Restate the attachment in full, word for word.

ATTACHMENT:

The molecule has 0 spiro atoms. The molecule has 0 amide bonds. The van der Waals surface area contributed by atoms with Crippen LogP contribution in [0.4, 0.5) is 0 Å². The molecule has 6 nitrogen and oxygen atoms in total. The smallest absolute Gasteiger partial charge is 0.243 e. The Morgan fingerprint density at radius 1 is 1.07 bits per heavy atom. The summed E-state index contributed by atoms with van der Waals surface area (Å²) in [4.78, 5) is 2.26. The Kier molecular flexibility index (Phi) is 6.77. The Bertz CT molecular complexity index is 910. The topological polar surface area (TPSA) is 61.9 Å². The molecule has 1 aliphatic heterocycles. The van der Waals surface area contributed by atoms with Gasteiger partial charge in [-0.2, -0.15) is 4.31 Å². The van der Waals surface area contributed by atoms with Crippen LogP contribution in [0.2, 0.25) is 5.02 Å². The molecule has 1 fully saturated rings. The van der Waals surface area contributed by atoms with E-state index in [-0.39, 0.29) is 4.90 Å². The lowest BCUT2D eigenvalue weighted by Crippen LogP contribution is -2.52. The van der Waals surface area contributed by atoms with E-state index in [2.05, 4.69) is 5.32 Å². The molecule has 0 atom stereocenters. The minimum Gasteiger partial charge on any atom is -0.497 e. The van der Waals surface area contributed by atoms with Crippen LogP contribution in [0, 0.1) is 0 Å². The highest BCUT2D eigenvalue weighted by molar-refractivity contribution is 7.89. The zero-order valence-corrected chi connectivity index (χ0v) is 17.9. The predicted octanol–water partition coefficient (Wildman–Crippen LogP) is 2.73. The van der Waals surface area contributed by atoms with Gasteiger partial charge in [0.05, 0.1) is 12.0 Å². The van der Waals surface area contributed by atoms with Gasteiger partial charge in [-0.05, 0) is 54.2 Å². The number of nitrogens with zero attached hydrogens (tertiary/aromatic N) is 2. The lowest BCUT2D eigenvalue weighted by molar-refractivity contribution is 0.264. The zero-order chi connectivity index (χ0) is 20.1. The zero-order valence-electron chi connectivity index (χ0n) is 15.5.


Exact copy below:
The molecule has 0 spiro atoms. The molecule has 0 amide bonds. The van der Waals surface area contributed by atoms with Crippen LogP contribution in [0.4, 0.5) is 0 Å². The molecule has 6 nitrogen and oxygen atoms in total. The smallest absolute Gasteiger partial charge is 0.243 e. The Morgan fingerprint density at radius 1 is 1.07 bits per heavy atom. The summed E-state index contributed by atoms with van der Waals surface area (Å²) in [4.78, 5) is 2.26. The Kier molecular flexibility index (Phi) is 6.77. The Bertz CT molecular complexity index is 910. The topological polar surface area (TPSA) is 61.9 Å². The molecule has 1 aliphatic heterocycles. The van der Waals surface area contributed by atoms with Gasteiger partial charge in [-0.2, -0.15) is 4.31 Å². The van der Waals surface area contributed by atoms with Crippen LogP contribution in [0.2, 0.25) is 5.02 Å². The molecule has 1 fully saturated rings. The van der Waals surface area contributed by atoms with E-state index in [-0.39, 0.29) is 4.90 Å². The lowest BCUT2D eigenvalue weighted by Crippen LogP contribution is -2.52. The van der Waals surface area contributed by atoms with E-state index in [2.05, 4.69) is 5.32 Å². The molecule has 0 atom stereocenters. The minimum Gasteiger partial charge on any atom is -0.497 e. The van der Waals surface area contributed by atoms with Crippen LogP contribution in [0, 0.1) is 0 Å². The highest BCUT2D eigenvalue weighted by molar-refractivity contribution is 7.89. The zero-order valence-corrected chi connectivity index (χ0v) is 17.9. The predicted octanol–water partition coefficient (Wildman–Crippen LogP) is 2.73. The van der Waals surface area contributed by atoms with Gasteiger partial charge in [0.05, 0.1) is 12.0 Å². The van der Waals surface area contributed by atoms with Gasteiger partial charge in [-0.05, 0) is 54.2 Å². The number of nitrogens with zero attached hydrogens (tertiary/aromatic N) is 2. The lowest BCUT2D eigenvalue weighted by molar-refractivity contribution is 0.264. The zero-order chi connectivity index (χ0) is 20.1. The zero-order valence-electron chi connectivity index (χ0n) is 15.5.